An 11-month transition period starts from tomorrow to help London and Brussels define their new business relationship.
At 23:00 on Friday, Jan. 31, the United Kingdom will leave the European Union (EU), an economic integration agreement in which it remained for 47 years. This day will be celebrated by 52 percent of Britons who voted for Brexit in the 2016 referendum.
For proponents, Brexit is a dream "independence day" for the U.K. escaping what they cast as a doomed German-dominated project that is failing its 500 million population.
However, for 48 percent who voted to remain within the EU, the date represents a cause for discontent, which will be expressed through a march that will take place near Boris Johnson's official residence.
This conservative Prime Minister will try to conjure the division in the country with a speech scheduled for today at 22:00, in which he will give an optimistic note with an appeal to the unity of all Britons.
"The most important thing to say tonight is that this is not an end, but a beginning. A moment of true renewal and change," Johnson will say, according to excerpts from the address released by his office.
PM Johnson will stress that the break with the EU represents "the dawn of a new era" for the U.K.
For his part, Labor Party leader Jeremy Corbyn warned that his country is at a crossroads in which the way forward must be defined as soon as possible.
"We can build a truly diverse, internationalist and forward-looking U.K. or we can go back and deliver our principles, rights, and standards in exchange for guaranteeing one-sided trade agreements with Donald Trump and others," he said.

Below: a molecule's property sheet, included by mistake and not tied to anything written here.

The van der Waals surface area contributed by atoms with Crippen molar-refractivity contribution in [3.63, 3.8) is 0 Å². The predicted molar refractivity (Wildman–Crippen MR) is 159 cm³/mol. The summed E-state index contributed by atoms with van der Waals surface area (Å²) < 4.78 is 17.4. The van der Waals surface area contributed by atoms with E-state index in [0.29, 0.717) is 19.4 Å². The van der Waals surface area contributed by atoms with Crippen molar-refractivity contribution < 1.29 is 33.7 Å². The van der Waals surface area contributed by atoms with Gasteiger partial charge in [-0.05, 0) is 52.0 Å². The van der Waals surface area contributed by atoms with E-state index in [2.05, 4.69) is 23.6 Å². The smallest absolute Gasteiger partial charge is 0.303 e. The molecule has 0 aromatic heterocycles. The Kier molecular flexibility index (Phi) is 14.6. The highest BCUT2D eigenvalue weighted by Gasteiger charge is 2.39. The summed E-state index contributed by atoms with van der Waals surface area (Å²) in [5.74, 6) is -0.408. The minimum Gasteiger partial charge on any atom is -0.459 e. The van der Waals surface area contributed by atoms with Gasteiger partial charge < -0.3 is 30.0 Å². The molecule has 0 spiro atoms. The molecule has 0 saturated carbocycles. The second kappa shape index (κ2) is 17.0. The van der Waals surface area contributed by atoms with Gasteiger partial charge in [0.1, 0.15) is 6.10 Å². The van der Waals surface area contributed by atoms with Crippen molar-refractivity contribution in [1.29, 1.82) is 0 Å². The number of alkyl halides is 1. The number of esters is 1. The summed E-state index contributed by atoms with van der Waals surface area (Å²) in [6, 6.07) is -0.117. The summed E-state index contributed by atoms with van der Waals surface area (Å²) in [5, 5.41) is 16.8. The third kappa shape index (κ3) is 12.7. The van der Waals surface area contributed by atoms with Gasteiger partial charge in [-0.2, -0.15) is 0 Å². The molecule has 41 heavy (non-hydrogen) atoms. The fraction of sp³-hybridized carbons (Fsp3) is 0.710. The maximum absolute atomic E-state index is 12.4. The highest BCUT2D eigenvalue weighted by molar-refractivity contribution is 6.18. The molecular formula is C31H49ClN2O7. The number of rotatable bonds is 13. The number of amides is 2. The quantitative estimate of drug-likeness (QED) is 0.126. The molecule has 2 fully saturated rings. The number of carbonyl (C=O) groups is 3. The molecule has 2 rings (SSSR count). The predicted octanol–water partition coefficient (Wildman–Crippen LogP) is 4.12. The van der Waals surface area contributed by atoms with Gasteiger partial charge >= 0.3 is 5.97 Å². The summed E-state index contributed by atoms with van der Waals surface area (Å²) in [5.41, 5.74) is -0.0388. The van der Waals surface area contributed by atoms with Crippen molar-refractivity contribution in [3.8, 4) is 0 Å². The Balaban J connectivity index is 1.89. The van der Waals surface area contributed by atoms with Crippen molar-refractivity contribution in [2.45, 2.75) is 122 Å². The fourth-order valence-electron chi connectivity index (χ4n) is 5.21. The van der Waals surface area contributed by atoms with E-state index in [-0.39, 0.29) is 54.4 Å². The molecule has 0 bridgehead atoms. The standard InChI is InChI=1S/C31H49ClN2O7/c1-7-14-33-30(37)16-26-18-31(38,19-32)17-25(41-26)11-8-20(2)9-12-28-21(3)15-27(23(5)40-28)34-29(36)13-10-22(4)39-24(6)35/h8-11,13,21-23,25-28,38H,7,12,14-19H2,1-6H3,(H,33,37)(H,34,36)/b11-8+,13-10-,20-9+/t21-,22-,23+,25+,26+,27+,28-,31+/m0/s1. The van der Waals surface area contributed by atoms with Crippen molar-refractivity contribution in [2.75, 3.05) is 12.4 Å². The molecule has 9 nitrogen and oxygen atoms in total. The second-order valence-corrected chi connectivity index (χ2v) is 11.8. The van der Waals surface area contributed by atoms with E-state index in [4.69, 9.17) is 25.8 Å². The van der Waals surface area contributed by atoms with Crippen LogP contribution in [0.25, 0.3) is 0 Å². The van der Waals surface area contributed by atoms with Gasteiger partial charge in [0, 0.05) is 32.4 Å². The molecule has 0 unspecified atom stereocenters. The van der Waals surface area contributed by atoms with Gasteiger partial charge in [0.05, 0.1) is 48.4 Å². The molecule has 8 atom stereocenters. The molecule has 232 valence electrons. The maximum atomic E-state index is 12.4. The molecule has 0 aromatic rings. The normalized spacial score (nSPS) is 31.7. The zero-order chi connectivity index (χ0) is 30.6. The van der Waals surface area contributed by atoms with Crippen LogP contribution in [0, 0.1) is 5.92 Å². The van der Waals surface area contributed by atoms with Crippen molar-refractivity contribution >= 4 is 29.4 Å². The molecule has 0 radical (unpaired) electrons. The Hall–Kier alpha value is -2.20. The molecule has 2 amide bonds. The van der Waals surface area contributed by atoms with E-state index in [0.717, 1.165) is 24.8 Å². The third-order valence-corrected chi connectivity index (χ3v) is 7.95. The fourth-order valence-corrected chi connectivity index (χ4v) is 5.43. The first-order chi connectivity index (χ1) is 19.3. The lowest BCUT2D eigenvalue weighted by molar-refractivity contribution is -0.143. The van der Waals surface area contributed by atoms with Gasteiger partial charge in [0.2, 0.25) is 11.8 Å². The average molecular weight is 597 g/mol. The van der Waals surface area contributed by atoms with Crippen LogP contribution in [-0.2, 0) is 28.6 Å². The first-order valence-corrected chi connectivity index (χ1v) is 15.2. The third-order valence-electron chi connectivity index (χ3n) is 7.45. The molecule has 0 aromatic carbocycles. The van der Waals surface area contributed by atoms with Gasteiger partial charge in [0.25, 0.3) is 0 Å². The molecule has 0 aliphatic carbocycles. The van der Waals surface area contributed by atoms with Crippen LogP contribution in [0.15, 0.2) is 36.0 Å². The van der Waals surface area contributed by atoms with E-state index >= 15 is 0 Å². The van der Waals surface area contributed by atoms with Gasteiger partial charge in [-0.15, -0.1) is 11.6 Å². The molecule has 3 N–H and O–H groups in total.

His party will ask Johnson's government for accounts on every step the country takes in negotiations with the EU, the U.S. or other countries. That way, Labor will try to protect the jobs and rights of British workers and consumers.
Anyway, the day has come! Special Brexit covers today.
As stipulated by the Withdrawal Treaty, which was approved by the British Parliament and the European Chamber, an 11-month transition period starts from tomorrow and will help London and Brussels define the terms of their new business relationship.
That means that very little will change for the British and Europeans until Dec. 31. Among other things, the U.K. will continue to pay its membership to Brussels, the free movement of people will continue as before, and medical insurance policies will still be valid on both sides of the English Channel.
The only immediately visible sign of the Brexit will be the empty chairs of the British parliamentarians in the Eurochamber and the absence of the representatives of the U.K. in the EU summits.
London plans to put into circulation a 50 pence commemorative coin with the legend "Peace, prosperity, and friendship with all nations" engraved on one of its faces.
Also, the color of the British passport will change because it will be blue again instead of the wine red introduced in 1988.